Myanmar’s vintage, standalone cinemas are the subject of a documentary project by photographer Philip Jablon and a renovation campaign by Mingalar Cinemas. These efforts may hold the key to preserving the country’s walkable urban cores.
For almost a decade, Philadelphia-native Philip Jablon has been taking photos of vintage, standalone cinemas around Myanmar, hoping to popularize the notion that these old buildings are national treasures. His quest has been a bit like that of Nicholas Cage’s character in the 2004 movie “National Treasure” in that his personal obsession with a long-gone moment in history is unearthing truths he hadn’t previously imagined.
In some ways, they value of old cinemas is obvious: They’re architecturally dramatic, they’re increasingly rare, and they represent a time when Myanmar’s future looked brighter than ever.
Most of Myanmar’s surviving standalone cinemas (Jablon estimates there are around 60) were built within the short window of democracy between independence in 1948 and General Ne Win’s coup in 1962. During that window, privately-owned, uniquely designed cinemas connected Myanmar people to each other and to the rest of the world, with both Hollywood hits and homegrown productions laying common ground for viewers of all ages.
San Pya Cinema in Magwe.
“There’s no building that has a greater historic, cultural, nostalgic allure than these old movie theaters,” Jablon told Coconuts just before he embarked on his most recent documentation trip last month. “These are the main meeting places for communities. You want to talk about globalization? The cinema in the 20th century is the epicenter of globalization because the movies that people are seeing around the world are inspiring ideas and concepts that would never have been introduced otherwise, or at least not on such a mass scale.”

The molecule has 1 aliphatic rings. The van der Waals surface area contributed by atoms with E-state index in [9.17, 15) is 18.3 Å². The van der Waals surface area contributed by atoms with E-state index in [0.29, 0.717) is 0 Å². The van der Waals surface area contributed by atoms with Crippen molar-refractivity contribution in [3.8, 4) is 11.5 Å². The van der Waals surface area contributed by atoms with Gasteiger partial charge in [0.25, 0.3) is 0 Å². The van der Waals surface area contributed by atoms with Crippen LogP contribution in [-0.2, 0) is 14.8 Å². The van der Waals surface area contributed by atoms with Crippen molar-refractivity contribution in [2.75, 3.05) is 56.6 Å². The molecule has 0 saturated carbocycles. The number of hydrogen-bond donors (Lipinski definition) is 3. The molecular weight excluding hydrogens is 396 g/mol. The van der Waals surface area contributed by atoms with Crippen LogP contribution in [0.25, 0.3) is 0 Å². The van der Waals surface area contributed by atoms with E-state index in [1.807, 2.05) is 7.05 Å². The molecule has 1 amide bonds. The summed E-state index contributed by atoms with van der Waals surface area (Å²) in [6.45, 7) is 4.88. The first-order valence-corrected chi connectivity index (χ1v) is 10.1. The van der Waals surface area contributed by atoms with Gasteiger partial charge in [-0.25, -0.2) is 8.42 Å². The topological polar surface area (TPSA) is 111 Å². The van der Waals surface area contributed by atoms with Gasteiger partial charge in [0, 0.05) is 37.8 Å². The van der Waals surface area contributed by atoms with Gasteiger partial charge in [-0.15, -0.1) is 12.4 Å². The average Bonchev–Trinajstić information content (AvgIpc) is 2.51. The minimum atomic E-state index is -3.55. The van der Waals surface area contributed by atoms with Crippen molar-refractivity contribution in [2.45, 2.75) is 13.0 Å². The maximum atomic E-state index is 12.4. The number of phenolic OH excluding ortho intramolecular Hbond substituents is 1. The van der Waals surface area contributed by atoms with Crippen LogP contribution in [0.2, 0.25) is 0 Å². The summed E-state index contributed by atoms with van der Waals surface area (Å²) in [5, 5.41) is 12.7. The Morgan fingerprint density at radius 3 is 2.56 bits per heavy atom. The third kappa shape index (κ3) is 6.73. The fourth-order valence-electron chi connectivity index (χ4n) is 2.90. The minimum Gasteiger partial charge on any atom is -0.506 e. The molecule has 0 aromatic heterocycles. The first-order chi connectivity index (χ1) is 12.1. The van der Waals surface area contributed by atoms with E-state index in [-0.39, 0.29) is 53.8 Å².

After Ne Win’s quasi-socialist, isolationist government nationalized most cinemas and imposed censorship on films in the late 1960s, the film industry declined, but the buildings themselves were protected. Only when Myanmar’s economy was re-exposed to the whims of the market, starting in 2011, did its vintage cinemas come under threat. Nearly two dozen have been destroyed to make way for hotels, office buildings, and shopping malls in the years since.
Jablon launched his Southeast Asia Movie Theater Project to protect these historic structures for their own sake. What he did not predict was that the effort would also become a crusade to liberate Myanmar’s cities and towns from the shackles of car dependency, sprawl, and capital’s relentless hunt for outlets.
Tun Thiri Cinema in Pyay, Bago Region.
Before Myanmar’s economy opened up, he said, “you had these old towns that kept their own traditional commercial cores, and those included cinemas. There wasn’t a huge rise in private automobile use for many years, which is one of the main factors that causes these towns to change. So, a lot of that old infrastructure and architecture was left intact.
“But now that the country has opened up, and cars are coming in, selling like hot cakes around the country, people’s lifestyles have started to change, cities have started to sprawl outward, and a lot of these old commercial zones are under threat.”
The 38-year-old photographer describes the decline of walkable urban cores as a “largely overlooked fact in the decline of the grand movie palace.” If hundreds of people are driving to the cinema, they need to be able to find parking before their movie is scheduled to start. This forces car-dependent cities to favor theaters embedded in shopping malls with giant parking structures over the vintage, standalone variety. Once built, these shopping malls perpetuate the city’s car-dependency, diminishing every other quality of urban life.